I would like to solve the following non-homogeneous second order differential equation with constant coefficients with the method of undetermined coefficient but I have some problem with the particular solution, can someone help me? Thanks in advance!


My problem is that I don't know how to treat the negative power. For example considering $t^{2}$, I can write $Y=At^2+Bt+C$. But in this case what I should do?

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    $\begingroup$ @Moo. Did you try it ? I am almost sure that there is a typo since the particular solution involve very special functions. $\endgroup$ – Claude Leibovici Dec 2 '18 at 5:19
  • $\begingroup$ Thanks for the comments, so with undetermined coefficient is not possible to solve? $\endgroup$ – FTAC Dec 2 '18 at 5:41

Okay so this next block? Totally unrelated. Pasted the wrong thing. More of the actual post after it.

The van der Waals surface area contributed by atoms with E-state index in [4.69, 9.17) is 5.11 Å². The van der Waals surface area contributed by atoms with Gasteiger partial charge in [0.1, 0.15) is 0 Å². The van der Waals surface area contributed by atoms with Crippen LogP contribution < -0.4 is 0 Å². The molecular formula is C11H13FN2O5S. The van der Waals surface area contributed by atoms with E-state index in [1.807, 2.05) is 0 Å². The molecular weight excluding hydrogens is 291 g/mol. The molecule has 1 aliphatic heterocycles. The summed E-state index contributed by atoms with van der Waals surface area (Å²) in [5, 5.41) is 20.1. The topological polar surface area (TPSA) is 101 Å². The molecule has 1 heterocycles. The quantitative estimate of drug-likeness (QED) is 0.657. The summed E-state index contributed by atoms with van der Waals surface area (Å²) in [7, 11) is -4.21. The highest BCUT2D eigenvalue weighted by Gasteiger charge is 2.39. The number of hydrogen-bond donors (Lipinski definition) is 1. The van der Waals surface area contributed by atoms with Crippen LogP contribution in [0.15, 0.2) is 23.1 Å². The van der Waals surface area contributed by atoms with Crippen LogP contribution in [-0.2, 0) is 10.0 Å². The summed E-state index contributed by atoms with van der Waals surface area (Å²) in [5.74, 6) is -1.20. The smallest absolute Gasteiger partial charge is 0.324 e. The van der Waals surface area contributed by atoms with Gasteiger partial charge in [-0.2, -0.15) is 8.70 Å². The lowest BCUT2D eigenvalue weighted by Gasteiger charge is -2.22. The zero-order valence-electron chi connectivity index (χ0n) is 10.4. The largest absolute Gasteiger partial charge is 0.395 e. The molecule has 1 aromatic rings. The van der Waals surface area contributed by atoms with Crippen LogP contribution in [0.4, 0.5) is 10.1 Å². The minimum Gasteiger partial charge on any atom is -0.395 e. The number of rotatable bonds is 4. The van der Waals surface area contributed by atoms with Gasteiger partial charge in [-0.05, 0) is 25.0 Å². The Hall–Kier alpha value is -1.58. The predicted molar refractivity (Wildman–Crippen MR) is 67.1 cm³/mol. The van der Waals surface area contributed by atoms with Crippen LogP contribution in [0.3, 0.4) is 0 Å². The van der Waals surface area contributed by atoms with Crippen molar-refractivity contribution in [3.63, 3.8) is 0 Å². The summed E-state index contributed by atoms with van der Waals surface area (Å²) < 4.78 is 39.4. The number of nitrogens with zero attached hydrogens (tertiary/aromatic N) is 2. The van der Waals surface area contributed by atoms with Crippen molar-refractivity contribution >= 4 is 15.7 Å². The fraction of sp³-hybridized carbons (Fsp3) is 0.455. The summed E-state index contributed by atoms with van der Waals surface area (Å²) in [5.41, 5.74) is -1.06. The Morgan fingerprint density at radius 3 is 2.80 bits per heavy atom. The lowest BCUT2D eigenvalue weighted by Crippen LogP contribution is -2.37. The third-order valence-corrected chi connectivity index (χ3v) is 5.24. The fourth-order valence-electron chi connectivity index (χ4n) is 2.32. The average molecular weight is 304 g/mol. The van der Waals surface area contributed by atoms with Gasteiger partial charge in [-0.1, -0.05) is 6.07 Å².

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    $\begingroup$ What makes you think this is possible? Undetermined coefficients, at least the version in most books, applies only to functions $g(t)$ of very special form. $\endgroup$ – David C. Ullrich Dec 2 '18 at 14:32

First, the characteristic polynomial

$$ 2r^2 + 3r + 1 = (2r+1)(r+1) = 0 \implies r = -1, -1/2 $$

So the fundamental solution is $$ y_h(t) = c_1 e^{-t} + c_2e^{-t/2} $$

Now, you probably won't be able to use undetermined coefficients to obtain the particular solution, but variation of parameters can be of use. Let

$$ y_p(t) = u(t)e^{-t} + v(t)e^{-t/2} $$


\begin{align} e^{-t}u' + e^{-t/2}v' &= 0 \\ -e^{-t}u' - \frac12 e^{-t/2}v' &= \frac12 t^{-2} \end{align}

$$ \implies u' = -t^{-2}e^t , \quad v' = t^{-2}e^{t/2} $$

The integrals are non-elementary, but can be expressed in terms of incomplete Gamma functions

  • $\begingroup$ Thanks a lot, now it's clear! $\endgroup$ – FTAC Dec 2 '18 at 19:17

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